Pierog: Sanctuary status for Kane County already decided by state law

A tide of concern about recent migrant busing into Kane County reached its apex this week as residents packed a county board meeting to overflow status with calls to reject any move toward a formal sanctuary county proclamation.

Sanctuary cities are viewed as being welcoming to migrants, including those who make unauthorized border crossings. After waiting two hours to speak, County Board Chair Corinne Pierog told them they were too late.

Kane County already is a sanctuary county, Pierog said. She pointed to state legislation approved in 2017 and signed by then-Gov. Bruce Rauner.

“The Trust Act made 102 counties in the state of Illinois what you would consider a sanctuary county,” Pierog told the raucous audience. “You are asking if I’m advocating Kane County be a sanctuary county? That was already done by a Republican governor. I cannot undo state law.”

Despite multiple Republican social media posts indicating a push for a county-level proclamation declaring Kane a sanctuary county, there was no scheduled discussion or vote on that topic at this week’s county board meeting. Earlier, the county board voted down attempts to debate taking any formal stance on immigration or migrant busing.

None of the eight Republicans on the county board responded to Pierog’s comments. But the Trust Act has been a target for more conservative GOP members since shortly after its passage.

The act makes it illegal for state, county or municipal law enforcement to ask anyone about immigration status or detain anyone solely based on immigration status, including in civil immigration cases involving U.S. Immigration and Customs Enforcement.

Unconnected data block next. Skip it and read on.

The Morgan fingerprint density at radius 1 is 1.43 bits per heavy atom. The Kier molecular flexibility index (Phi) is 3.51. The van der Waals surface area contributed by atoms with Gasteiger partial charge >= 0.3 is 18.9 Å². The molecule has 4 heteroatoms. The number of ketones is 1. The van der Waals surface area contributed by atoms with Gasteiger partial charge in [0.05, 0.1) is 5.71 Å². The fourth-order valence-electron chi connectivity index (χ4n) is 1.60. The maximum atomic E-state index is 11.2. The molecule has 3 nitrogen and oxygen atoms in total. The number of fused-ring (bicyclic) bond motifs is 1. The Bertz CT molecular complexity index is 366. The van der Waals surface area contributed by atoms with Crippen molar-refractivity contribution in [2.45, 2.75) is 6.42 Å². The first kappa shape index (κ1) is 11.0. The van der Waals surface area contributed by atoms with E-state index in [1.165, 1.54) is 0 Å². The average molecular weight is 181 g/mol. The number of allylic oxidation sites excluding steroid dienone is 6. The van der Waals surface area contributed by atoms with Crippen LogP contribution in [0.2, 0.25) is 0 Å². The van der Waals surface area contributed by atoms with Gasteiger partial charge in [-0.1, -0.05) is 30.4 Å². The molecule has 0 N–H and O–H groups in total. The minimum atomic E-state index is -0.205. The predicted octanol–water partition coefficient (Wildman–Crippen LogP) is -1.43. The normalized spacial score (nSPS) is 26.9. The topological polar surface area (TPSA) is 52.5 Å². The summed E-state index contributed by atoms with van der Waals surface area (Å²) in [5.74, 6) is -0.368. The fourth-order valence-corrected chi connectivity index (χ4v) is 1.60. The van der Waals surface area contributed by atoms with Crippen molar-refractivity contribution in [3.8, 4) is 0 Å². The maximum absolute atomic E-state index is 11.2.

At the time, Rauner said he signed the legislation to ensure undocumented immigrants didn’t avoid working with local police during violent crime investigations for fear of deportation.

“Illinois has been welcoming of immigrants for a long time, and this bill will continue that tradition,” Rauner said in a statement upon signing the legislation.

“It breaks my heart to see the senseless violence going on in our streets, especially when that violence is inflicted on innocent children,” Rauner said. “We need to prioritize our resources for the prevention of violent crime.”

Those words may now be tinged with bitter irony for local Republicans. Several community members who spoke against sanctuary status at the county board meeting cited fears of migrants committing crimes in the communities. So far, county law enforcement and emergency management staff have said there has been no uptick in crime attributed to any of the migrant busing that’s occurred to date.

Citing a “humanitarian and budgetary catastrophe” for Chicago caused by a migrant influx in recent months, Illinois House Republicans and Illinois House Minority Leader Toby McCombie still have active petitions on their websites calling for the repeal of the act. McCombie and other Republicans have also pushed bills to erase the Trust Act from the books.

Meanwhile, local law enforcement reports on federal immigration case requests made to their agencies are due to the Illinois attorney general’s office at the end of this week.

Kane County Board Member Michelle Gumz, who is a Democrat, took Pierog’s statement one step further.

“Every single city in the United States of America is a sanctuary city,” Gumz said at the board meeting.

Gumz cited her time working as a dispatcher for the Aurora Police Department in making her statement. She said Aurora Police cooperated with federal immigration officials on criminal matters, but that doesn’t mean local police have federal immigration enforcement powers.

“Ask your local police officers if they have the right to ask about immigration status,” Gumz said. “They will tell you no.”

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